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Using real-time events to trigger updates to a customer journey

In addition to being able to automatically associate offer responses with specific journey steps, it is possible to harness events to trigger movement on the customer journey. This document will go through an example of how a user might hook up web event processing and capture to customer journey processing, specifically to capture an event when a user views a certain web page.

Note that there a few ways event capture could be integrated; this document goes through one such way and one such use case.

Prerequisites

This process, end-to-end, does not provide much value unless you already know of at least one event that you would like to track as part of a customer journey. You can build the infrastructure entirely within Pega before determining relevant events.

The streaming data set

To start, build a streaming Data Set to capture your web events. First, create a class under Data-Event. In this case, we will go with Data-Event-PageView.

In this class, create a new Data set. Under the Type dropdown, ensure that the type is set to Stream. Configure a name (such as PageViewStream) and other relevant information as fitting for your system. Save the data set. Take note of the Integration box at the bottom of the Stream tab. Here, you will see that a REST service endpoint has been outlined with relation to the data set. Invoking this REST service will populate the data set. There is also an example payload available in this box that will give an example REST POST for that service.

The data flow, and connecting the customer journey

The example below represents how a user may want to configure a data flow to capture journey interactions.

Sample data flow
"Sample data flow"
Sample data flow

The source for this data flow is the streaming data set created in an earlier step, PageViewStream.

The branch in red brackets represents steps that you might want to take if you are planning on passing your events to the event store. This doc will not be covering that process, as it is not relevant to the Customer Journey.

The branch in blue brackets is a minimum configuration for processing the event for Customer Journeys. The Convert shape has the responsibility of converting the incoming event data to an instance of Data-pxStrategyResult so that it can be processed for journeys. That shape might be configured something like below, though users should be aware of what their event data looks like and adjust accordingly. Also, users should consider any other data that may be important. The data does not need to be limited to the values below.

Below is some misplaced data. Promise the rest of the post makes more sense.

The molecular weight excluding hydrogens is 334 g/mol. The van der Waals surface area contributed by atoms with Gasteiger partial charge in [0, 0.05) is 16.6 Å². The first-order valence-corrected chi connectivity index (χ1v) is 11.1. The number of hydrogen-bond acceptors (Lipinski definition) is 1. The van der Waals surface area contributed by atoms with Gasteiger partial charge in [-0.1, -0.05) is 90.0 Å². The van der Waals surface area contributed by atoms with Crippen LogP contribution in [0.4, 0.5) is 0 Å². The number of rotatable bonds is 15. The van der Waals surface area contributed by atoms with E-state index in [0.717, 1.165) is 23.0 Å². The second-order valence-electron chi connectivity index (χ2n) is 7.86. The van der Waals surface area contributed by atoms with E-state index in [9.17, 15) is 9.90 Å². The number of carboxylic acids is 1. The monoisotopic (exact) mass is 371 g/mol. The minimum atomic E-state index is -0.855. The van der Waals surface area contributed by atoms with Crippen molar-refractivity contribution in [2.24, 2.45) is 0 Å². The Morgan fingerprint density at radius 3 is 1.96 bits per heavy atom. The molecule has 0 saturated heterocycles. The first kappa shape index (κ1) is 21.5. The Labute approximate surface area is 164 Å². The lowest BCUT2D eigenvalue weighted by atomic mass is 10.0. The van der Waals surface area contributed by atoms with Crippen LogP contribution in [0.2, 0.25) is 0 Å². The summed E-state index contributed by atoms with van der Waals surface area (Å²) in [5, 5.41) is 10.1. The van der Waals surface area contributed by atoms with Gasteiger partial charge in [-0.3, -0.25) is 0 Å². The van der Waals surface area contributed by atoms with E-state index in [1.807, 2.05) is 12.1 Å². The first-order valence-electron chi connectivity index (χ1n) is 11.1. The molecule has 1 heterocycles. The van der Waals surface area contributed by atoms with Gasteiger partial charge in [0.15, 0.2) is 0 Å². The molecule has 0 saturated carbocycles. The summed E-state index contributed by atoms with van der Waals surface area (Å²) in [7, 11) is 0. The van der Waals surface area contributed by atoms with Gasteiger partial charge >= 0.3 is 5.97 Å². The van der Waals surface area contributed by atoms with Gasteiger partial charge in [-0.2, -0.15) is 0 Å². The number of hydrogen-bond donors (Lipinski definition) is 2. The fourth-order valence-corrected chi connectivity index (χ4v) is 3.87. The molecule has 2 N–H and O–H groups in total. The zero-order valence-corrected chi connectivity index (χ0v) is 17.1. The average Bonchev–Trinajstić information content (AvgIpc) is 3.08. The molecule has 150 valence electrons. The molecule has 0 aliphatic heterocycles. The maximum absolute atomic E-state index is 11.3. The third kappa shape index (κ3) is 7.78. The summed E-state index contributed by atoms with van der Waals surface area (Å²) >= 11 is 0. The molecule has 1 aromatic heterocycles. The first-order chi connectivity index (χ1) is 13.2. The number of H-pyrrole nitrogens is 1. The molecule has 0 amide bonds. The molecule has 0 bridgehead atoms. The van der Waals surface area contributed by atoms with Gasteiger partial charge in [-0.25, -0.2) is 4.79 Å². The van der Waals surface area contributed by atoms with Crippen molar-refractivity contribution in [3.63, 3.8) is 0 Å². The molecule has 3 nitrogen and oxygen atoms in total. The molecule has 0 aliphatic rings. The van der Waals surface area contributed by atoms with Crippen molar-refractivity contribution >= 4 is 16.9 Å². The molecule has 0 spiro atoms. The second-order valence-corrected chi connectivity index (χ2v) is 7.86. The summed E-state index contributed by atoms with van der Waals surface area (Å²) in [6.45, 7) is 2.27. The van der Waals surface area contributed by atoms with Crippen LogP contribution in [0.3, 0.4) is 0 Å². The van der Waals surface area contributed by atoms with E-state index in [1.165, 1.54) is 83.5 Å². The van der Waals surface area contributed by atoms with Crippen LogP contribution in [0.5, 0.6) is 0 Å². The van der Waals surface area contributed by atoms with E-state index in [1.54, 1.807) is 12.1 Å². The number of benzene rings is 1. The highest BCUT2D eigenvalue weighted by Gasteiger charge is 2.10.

Sample configuration of the Convert shape
"Sample configuration of the Convert shape"
Sample configuration of the Convert shape

The most important properties for Journey processing are the customer id, the event and reason, and the channel.

The other key component is the output to the DF_JourneyManager data flow. There is nothing complicated to configure with this shape. It just needs to be configured to reference the DF_JourneyManager data flow.

Configuring your journey to react to events

There are two ways to track data within the Journey:

  • Content (offers)
  • Entry Criteria (proposition filters)

To track event-based behavior, proposition filters should be utilized. As an example, to help illustrate the concept, imagine that the entry point for a given Journey is that a customer visits a page on the company website for one of any 3 new products. Each of those pages has an event that fires upon a customer accessing the page, and those events stream to a data flow like the one earlier in this doc, which feeds the events to Journey processing. If a customer visits one of those pages, we want them to be eligible for the Discovery stage on the Visited Product Page step. That entry criteria might look like the following configuration:

Sample configuration of default criteria
"Sample configuration of default criteria"
Sample configuration of default criteria

These are the default criteria of the proposition filter. Based on the Logic string, if at least one of the When rules returns true, the event will be considered eligible for the Visited Product Page step. Each of those When rules might look as shown in the following example:

Sample When rule configuration
"Sample When rule configuration"
Sample When rule configuration

This checks the identifier of the event (.JourneyPayload.pyReason) for a specific event. If the event matches, the When rule returns true. Note that it is of course possible to have a standard When rule that checks that the value of .JourneyPayload.pyReason matches a passed in String parameter. This is a matter of preference based on the organization. In some cases, having explicit When rules might make things easier to read and understand.

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